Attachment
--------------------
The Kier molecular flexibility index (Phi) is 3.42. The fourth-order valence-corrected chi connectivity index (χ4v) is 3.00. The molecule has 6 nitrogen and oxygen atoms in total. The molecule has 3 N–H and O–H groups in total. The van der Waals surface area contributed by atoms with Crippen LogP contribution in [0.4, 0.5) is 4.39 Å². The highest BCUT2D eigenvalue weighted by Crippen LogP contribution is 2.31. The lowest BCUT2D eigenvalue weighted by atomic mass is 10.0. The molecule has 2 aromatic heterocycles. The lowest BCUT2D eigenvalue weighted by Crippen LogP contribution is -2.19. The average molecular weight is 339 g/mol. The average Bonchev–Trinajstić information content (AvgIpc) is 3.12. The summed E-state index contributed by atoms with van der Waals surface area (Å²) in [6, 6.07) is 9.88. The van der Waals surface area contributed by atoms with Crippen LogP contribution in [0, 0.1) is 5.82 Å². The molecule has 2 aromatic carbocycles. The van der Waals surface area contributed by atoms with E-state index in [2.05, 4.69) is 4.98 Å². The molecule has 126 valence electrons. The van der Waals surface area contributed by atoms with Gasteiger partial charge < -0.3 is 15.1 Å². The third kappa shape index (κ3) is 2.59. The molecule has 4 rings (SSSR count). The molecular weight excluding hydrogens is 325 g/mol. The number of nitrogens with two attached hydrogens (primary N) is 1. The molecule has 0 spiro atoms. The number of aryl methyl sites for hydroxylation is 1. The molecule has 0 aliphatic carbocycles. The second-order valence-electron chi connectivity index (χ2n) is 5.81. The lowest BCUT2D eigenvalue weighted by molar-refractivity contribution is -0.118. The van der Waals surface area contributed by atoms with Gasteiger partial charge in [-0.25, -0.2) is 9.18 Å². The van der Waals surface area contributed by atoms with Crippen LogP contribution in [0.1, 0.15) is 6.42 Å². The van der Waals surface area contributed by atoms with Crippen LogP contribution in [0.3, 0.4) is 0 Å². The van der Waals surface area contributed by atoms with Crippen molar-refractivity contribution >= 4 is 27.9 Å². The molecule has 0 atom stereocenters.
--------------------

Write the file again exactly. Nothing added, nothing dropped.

The Kier molecular flexibility index (Phi) is 3.42. The fourth-order valence-corrected chi connectivity index (χ4v) is 3.00. The molecule has 6 nitrogen and oxygen atoms in total. The molecule has 3 N–H and O–H groups in total. The van der Waals surface area contributed by atoms with Crippen LogP contribution in [0.4, 0.5) is 4.39 Å². The highest BCUT2D eigenvalue weighted by Crippen LogP contribution is 2.31. The lowest BCUT2D eigenvalue weighted by atomic mass is 10.0. The molecule has 2 aromatic heterocycles. The lowest BCUT2D eigenvalue weighted by Crippen LogP contribution is -2.19. The average molecular weight is 339 g/mol. The average Bonchev–Trinajstić information content (AvgIpc) is 3.12. The summed E-state index contributed by atoms with van der Waals surface area (Å²) in [6, 6.07) is 9.88. The van der Waals surface area contributed by atoms with Crippen LogP contribution in [0, 0.1) is 5.82 Å². The molecule has 2 aromatic carbocycles. The van der Waals surface area contributed by atoms with E-state index in [2.05, 4.69) is 4.98 Å². The molecule has 126 valence electrons. The van der Waals surface area contributed by atoms with Gasteiger partial charge < -0.3 is 15.1 Å². The third kappa shape index (κ3) is 2.59. The molecule has 4 rings (SSSR count). The molecular weight excluding hydrogens is 325 g/mol. The number of nitrogens with two attached hydrogens (primary N) is 1. The molecule has 0 spiro atoms. The number of aryl methyl sites for hydroxylation is 1. The molecule has 0 aliphatic carbocycles. The second-order valence-electron chi connectivity index (χ2n) is 5.81. The lowest BCUT2D eigenvalue weighted by molar-refractivity contribution is -0.118. The van der Waals surface area contributed by atoms with Gasteiger partial charge in [-0.25, -0.2) is 9.18 Å². The van der Waals surface area contributed by atoms with Crippen LogP contribution in [0.1, 0.15) is 6.42 Å². The van der Waals surface area contributed by atoms with Crippen LogP contribution in [0.3, 0.4) is 0 Å². The van der Waals surface area contributed by atoms with Crippen molar-refractivity contribution >= 4 is 27.9 Å². The molecule has 0 atom stereocenters.